Case Citation: W.P.(IPD).Nos.3 & 4 of 2023
The Madras High Court recently delivered a significant judgment in the case of Ramya S. Moorthy vs. Registrar of Trade Marks & Anr, dated 10 August 2023. This case revolves around the interpretation of Section 21(2) of the Trade Marks Act, 1999, and its application to the receipt of a notice of opposition in trade mark registration proceedings. The petitioner, Ramya S. Moorthy, sought redress against two orders, both dated 28 April 2023, in which her trade mark applications were deemed abandoned due to her alleged failure to file counter statements to notices of opposition. This analysis delves into the procedural history, the issues presented, the rules of law, contentions of both parties, the court’s analysis and reasoning, the final holding, and the implications and significance of this judgment.
On 4 February 2022, the petitioner, Ramya S. Moorthy, filed two trade mark applications under different classes. Subsequently, on 8 March 2022, she received an examination report for these applications. The applications were accepted for advertisement, and the advertisement was published on 12 September 2022. However, on 12 January 2023, the second respondent, Nirma Ltd., filed opposition against these trade mark applications. A dispute arose over the delivery of the notice of opposition to the petitioner. While the Trade Marks Registry claimed to have electronically transmitted the notice on 19 January 2023, the petitioner denied receiving it. Due to the alleged non-receipt of the notice of opposition, the petitioner was unable to file counter statements within the two months specified in Section 21(2) of the Trade Marks Act, leading to the impugned orders dated 28 April 2023.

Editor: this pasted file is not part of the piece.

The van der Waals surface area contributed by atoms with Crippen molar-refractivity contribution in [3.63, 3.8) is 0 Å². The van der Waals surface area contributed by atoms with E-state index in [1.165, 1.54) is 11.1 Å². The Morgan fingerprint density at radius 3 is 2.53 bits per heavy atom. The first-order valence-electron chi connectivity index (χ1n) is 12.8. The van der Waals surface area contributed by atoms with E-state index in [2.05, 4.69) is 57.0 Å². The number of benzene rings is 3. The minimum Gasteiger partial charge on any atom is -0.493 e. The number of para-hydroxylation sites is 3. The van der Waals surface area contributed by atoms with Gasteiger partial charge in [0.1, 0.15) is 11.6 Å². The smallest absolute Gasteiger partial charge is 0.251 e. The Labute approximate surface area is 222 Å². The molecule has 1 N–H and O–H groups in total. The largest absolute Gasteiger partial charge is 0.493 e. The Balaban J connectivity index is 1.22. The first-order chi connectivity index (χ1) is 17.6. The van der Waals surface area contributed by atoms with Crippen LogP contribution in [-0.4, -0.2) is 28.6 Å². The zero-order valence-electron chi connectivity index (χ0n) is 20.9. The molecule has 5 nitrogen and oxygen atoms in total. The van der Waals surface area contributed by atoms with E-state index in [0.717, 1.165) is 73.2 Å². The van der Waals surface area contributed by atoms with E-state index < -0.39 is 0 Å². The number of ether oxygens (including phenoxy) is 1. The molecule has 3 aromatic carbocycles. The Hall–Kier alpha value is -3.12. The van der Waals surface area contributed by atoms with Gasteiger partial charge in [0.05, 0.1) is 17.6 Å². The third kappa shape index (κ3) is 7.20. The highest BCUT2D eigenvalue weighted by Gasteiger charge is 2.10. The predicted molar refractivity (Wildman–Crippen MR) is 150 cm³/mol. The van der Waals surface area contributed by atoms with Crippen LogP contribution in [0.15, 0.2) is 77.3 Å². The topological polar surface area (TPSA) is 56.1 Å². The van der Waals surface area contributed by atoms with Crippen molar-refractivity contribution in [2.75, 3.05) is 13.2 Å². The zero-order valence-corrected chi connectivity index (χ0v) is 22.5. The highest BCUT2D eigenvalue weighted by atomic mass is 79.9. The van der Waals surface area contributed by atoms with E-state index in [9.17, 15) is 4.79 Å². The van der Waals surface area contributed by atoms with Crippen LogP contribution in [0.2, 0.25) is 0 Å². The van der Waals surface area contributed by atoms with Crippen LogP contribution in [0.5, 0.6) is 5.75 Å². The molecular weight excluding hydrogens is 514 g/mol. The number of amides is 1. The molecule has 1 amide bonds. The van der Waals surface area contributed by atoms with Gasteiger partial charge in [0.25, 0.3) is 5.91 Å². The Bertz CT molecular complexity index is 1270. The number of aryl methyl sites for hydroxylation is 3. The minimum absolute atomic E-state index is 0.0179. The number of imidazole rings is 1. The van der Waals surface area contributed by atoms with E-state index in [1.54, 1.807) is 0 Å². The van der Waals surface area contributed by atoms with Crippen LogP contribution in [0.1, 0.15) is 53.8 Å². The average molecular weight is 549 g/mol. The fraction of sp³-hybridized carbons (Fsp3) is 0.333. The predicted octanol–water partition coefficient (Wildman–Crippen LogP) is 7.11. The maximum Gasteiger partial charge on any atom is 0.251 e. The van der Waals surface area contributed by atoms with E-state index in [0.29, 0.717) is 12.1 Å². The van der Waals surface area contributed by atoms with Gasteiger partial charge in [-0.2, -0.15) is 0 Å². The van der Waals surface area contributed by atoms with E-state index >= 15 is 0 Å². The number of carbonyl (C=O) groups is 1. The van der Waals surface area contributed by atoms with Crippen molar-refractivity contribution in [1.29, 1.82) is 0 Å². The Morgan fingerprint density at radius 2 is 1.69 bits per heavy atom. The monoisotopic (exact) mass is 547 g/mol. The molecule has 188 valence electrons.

The primary issue in this case is the interpretation of Section 21(2) of the Trade Marks Act, 1999, specifically, whether the two-month period for filing counter statements commences upon the dispatch of the notice of opposition or upon the actual receipt of the notice by the applicant.
Rules of Law
Section 21(2) of the Trade Marks Act, 1999, is the pivotal legal provision in question:
“The Registrar shall serve a copy of the notice on the applicant for registration and, within two months from the receipt by the applicant of such copy of the notice of opposition, the applicant shall send to the Registrar in the prescribed manner a counter-statement of the grounds on which he relies for his application, and if he does not do so he shall be deemed to have abandoned his application.”
Additionally, Rules 17 and 18 of the Trade Marks Rules, 2017, are relevant:
Rule 17: Addresses for Service. Rule 18: Service of Notice.
Rule 18(2): “Any communication or document so sent shall be deemed to have been served, at the time when the letter containing the same would be delivered in the ordinary course of post or at the time of sending the e-mail.”
Contentions of the Plaintiff